Band brings a taste of Brown Sugar

Rolling Stones tribute band draws on massive reservoir of material from the 60s onwards.

Rolling Stones tribute band draws on massive reservoir of material from the 60s onwards.

Brown Sugar in action

IF Jason Shazell had to pick one, he’d say the Rolling Stones song he likes to sing most is 1965’s Down The Road Apiece, never mind that he wasn’t even born when it came out.

“It is pretty old but it’s such a cool song, it’s one we all love doing,” the 46-year-old says of Brown Sugar, the Stones tribute band he brings to Gisborne this week.

But, he says, it’s not all oldies but goodies.

“The Stones started putting music out in the 60s and have had such a long career that we like to draw on their massive reservoir of material from across the decades,” he says. “It’s not all the hits, either. We try to have a few of the lesser-known ones that are still really, really good songs. Basically, we work with material we like and that we think will work for our audiences.”

If Shazell is the “Mick Jagger” of Brown Sugar his “Keith Richards” would have to be band founder Mark Armstrong.

The biggest Stones fan of the lot, however, is guitarist Matthew Wagstaff who, as well as nailing riffs to the letter, also sports a Richards tattoo.

Rounding out the line-up is Mike Ellison — who brings a rockier drumming style to the band than the Stones’ jazz-inspired Charlie Watts — and Jon Trimble who, Shazell says, “brings that swagger that all good bass players seem to have”.

“We all love the Stones and grew up with them being a prominent part of our lives and a huge influence on our music but, though we are a tribute band, we aren’t trying to mimic them,” he says.

“I find that if you try to do that, it just comes across as being cheap. So what we do is put on an energetic, Stones-inspired performance by doing those songs as best we can, but with our own little twist.

“At the heart of it, we all just genuinely have this joy of playing and performing music. It really is good for the soul.”

Though the band members all enjoy drinking from the enormous pool that is the Rolling Stones back catalogue, Jason Shazell admits it’s the more up-tempo ones that get him going.

“I guess I do like the rockier numbers as that sort of music is where my roots are,” he says

“There are a lot of songs with that great driving rhythm right through them and perfoming those is just the best time.”

Brown Sugar plays the Tatapouri Sports Fishing Club from 8pm tomorrow (Friday, February 19).

IF Jason Shazell had to pick one, he’d say the Rolling Stones song he likes to sing most is 1965’s Down The Road Apiece, never mind that he wasn’t even born when it came out.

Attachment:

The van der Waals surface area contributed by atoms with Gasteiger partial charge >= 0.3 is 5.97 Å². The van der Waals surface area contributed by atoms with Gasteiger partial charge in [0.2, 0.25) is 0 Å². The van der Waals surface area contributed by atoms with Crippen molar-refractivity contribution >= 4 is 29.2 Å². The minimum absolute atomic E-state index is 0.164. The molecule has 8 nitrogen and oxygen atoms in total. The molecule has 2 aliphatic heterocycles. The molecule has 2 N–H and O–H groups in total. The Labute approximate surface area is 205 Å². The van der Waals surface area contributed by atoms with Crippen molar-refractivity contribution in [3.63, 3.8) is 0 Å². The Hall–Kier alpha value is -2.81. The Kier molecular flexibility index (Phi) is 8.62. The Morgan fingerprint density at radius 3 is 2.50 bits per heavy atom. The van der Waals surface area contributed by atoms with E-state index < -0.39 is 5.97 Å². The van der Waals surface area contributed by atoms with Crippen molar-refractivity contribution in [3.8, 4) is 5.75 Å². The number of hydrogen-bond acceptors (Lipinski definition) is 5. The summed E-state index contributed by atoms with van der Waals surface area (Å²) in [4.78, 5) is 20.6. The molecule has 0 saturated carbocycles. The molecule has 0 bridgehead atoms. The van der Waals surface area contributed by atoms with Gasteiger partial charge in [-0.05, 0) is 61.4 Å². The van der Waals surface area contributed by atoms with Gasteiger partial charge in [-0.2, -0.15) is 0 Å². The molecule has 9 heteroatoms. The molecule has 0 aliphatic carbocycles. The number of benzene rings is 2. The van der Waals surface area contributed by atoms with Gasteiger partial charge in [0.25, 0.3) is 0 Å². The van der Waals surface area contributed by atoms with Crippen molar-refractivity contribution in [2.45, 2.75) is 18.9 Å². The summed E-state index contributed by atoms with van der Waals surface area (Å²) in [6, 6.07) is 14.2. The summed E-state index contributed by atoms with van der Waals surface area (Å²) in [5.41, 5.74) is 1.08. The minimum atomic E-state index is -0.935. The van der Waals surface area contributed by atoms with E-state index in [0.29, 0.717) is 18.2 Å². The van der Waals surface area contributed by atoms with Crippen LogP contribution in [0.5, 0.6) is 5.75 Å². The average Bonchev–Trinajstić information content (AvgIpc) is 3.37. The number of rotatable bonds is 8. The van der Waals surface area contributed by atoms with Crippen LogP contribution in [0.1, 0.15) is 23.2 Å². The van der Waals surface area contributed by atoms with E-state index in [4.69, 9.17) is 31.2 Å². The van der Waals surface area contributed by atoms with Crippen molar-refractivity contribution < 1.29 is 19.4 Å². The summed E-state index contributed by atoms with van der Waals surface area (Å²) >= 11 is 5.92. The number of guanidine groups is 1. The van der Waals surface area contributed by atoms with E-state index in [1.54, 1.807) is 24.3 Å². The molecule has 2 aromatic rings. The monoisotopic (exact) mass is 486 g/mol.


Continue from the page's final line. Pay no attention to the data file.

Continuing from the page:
“It is pretty old but it’s such a cool song, it’s one we all love doing,” the 46-year-old says of Brown Sugar, the Stones tribute band he brings to Gisborne this week.

But, he says, it’s not all oldies but goodies.

“The Stones started putting music out in the 60s and have had such a long career that we like to draw on their massive reservoir of material from across the decades,” he says. “It’s not all the hits, either. We try to have a few of the lesser-known ones that are still really, really good songs. Basically, we work with material we like and that we think will work for our audiences.”

If Shazell is the “Mick Jagger” of Brown Sugar his “Keith Richards” would have to be band founder Mark Armstrong.

The biggest Stones fan of the lot, however, is guitarist Matthew Wagstaff who, as well as nailing riffs to the letter, also sports a Richards tattoo.

Rounding out the line-up is Mike Ellison — who brings a rockier drumming style to the band than the Stones’ jazz-inspired Charlie Watts — and Jon Trimble who, Shazell says, “brings that swagger that all good bass players seem to have”.

“We all love the Stones and grew up with them being a prominent part of our lives and a huge influence on our music but, though we are a tribute band, we aren’t trying to mimic them,” he says.

“I find that if you try to do that, it just comes across as being cheap. So what we do is put on an energetic, Stones-inspired performance by doing those songs as best we can, but with our own little twist.

“At the heart of it, we all just genuinely have this joy of playing and performing music. It really is good for the soul.”

Though the band members all enjoy drinking from the enormous pool that is the Rolling Stones back catalogue, Jason Shazell admits it’s the more up-tempo ones that get him going.

“I guess I do like the rockier numbers as that sort of music is where my roots are,” he says

“There are a lot of songs with that great driving rhythm right through them and perfoming those is just the best time.”

Brown Sugar plays the Tatapouri Sports Fishing Club from 8pm tomorrow (Friday, February 19).

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